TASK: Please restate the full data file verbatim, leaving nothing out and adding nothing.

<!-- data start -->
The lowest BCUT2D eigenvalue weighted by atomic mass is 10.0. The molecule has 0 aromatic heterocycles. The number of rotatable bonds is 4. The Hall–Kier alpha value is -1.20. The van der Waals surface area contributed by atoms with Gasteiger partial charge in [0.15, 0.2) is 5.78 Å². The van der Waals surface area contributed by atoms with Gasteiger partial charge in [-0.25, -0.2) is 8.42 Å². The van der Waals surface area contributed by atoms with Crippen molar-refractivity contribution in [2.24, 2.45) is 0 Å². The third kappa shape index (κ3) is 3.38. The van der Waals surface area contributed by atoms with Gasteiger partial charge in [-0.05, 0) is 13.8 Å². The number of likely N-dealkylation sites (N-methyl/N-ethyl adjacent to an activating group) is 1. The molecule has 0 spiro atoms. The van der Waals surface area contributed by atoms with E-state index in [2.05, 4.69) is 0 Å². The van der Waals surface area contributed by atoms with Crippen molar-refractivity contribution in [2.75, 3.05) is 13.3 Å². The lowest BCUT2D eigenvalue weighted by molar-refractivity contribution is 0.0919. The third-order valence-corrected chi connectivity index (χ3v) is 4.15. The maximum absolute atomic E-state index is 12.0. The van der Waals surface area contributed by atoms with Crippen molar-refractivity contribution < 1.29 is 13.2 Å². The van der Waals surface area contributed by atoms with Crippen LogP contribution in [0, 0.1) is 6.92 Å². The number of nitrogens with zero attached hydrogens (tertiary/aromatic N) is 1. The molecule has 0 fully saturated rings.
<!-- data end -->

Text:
The lowest BCUT2D eigenvalue weighted by atomic mass is 10.0. The molecule has 0 aromatic heterocycles. The number of rotatable bonds is 4. The Hall–Kier alpha value is -1.20. The van der Waals surface area contributed by atoms with Gasteiger partial charge in [0.15, 0.2) is 5.78 Å². The van der Waals surface area contributed by atoms with Gasteiger partial charge in [-0.25, -0.2) is 8.42 Å². The van der Waals surface area contributed by atoms with Crippen molar-refractivity contribution in [2.24, 2.45) is 0 Å². The third kappa shape index (κ3) is 3.38. The van der Waals surface area contributed by atoms with Gasteiger partial charge in [-0.05, 0) is 13.8 Å². The number of likely N-dealkylation sites (N-methyl/N-ethyl adjacent to an activating group) is 1. The molecule has 0 spiro atoms. The van der Waals surface area contributed by atoms with E-state index in [2.05, 4.69) is 0 Å². The van der Waals surface area contributed by atoms with Crippen molar-refractivity contribution in [2.75, 3.05) is 13.3 Å². The lowest BCUT2D eigenvalue weighted by molar-refractivity contribution is 0.0919. The third-order valence-corrected chi connectivity index (χ3v) is 4.15. The maximum absolute atomic E-state index is 12.0. The van der Waals surface area contributed by atoms with Crippen molar-refractivity contribution < 1.29 is 13.2 Å². The van der Waals surface area contributed by atoms with Crippen LogP contribution in [0, 0.1) is 6.92 Å². The number of nitrogens with zero attached hydrogens (tertiary/aromatic N) is 1. The molecule has 0 fully saturated rings.